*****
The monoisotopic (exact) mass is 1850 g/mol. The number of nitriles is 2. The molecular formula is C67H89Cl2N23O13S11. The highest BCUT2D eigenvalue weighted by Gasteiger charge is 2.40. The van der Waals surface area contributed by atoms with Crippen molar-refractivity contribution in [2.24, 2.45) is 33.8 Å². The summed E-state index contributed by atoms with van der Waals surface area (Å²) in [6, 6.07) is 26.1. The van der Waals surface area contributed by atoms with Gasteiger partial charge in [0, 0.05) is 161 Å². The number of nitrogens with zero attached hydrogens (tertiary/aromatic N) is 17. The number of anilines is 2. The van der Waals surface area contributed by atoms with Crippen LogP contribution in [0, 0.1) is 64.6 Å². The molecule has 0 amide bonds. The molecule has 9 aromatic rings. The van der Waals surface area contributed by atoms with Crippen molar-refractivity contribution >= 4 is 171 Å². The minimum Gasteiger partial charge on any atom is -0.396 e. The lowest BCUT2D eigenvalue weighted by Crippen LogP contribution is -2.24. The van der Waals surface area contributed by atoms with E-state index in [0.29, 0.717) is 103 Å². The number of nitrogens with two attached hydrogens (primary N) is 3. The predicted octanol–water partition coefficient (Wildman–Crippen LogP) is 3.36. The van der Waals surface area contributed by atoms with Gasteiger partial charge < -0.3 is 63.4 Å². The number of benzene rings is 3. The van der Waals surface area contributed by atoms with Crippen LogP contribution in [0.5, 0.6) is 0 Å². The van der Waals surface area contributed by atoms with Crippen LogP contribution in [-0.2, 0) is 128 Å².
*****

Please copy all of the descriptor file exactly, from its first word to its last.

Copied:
The monoisotopic (exact) mass is 1850 g/mol. The number of nitriles is 2. The molecular formula is C67H89Cl2N23O13S11. The highest BCUT2D eigenvalue weighted by Gasteiger charge is 2.40. The van der Waals surface area contributed by atoms with Crippen molar-refractivity contribution in [2.24, 2.45) is 33.8 Å². The summed E-state index contributed by atoms with van der Waals surface area (Å²) in [6, 6.07) is 26.1. The van der Waals surface area contributed by atoms with Gasteiger partial charge in [0, 0.05) is 161 Å². The number of nitrogens with zero attached hydrogens (tertiary/aromatic N) is 17. The number of anilines is 2. The van der Waals surface area contributed by atoms with Crippen LogP contribution in [0, 0.1) is 64.6 Å². The molecule has 0 amide bonds. The molecule has 9 aromatic rings. The van der Waals surface area contributed by atoms with Crippen molar-refractivity contribution >= 4 is 171 Å². The minimum Gasteiger partial charge on any atom is -0.396 e. The lowest BCUT2D eigenvalue weighted by Crippen LogP contribution is -2.24. The van der Waals surface area contributed by atoms with E-state index in [0.29, 0.717) is 103 Å². The number of nitrogens with two attached hydrogens (primary N) is 3. The predicted octanol–water partition coefficient (Wildman–Crippen LogP) is 3.36. The van der Waals surface area contributed by atoms with Gasteiger partial charge < -0.3 is 63.4 Å². The number of benzene rings is 3. The van der Waals surface area contributed by atoms with Crippen LogP contribution in [0.5, 0.6) is 0 Å². The van der Waals surface area contributed by atoms with Crippen LogP contribution in [-0.2, 0) is 128 Å².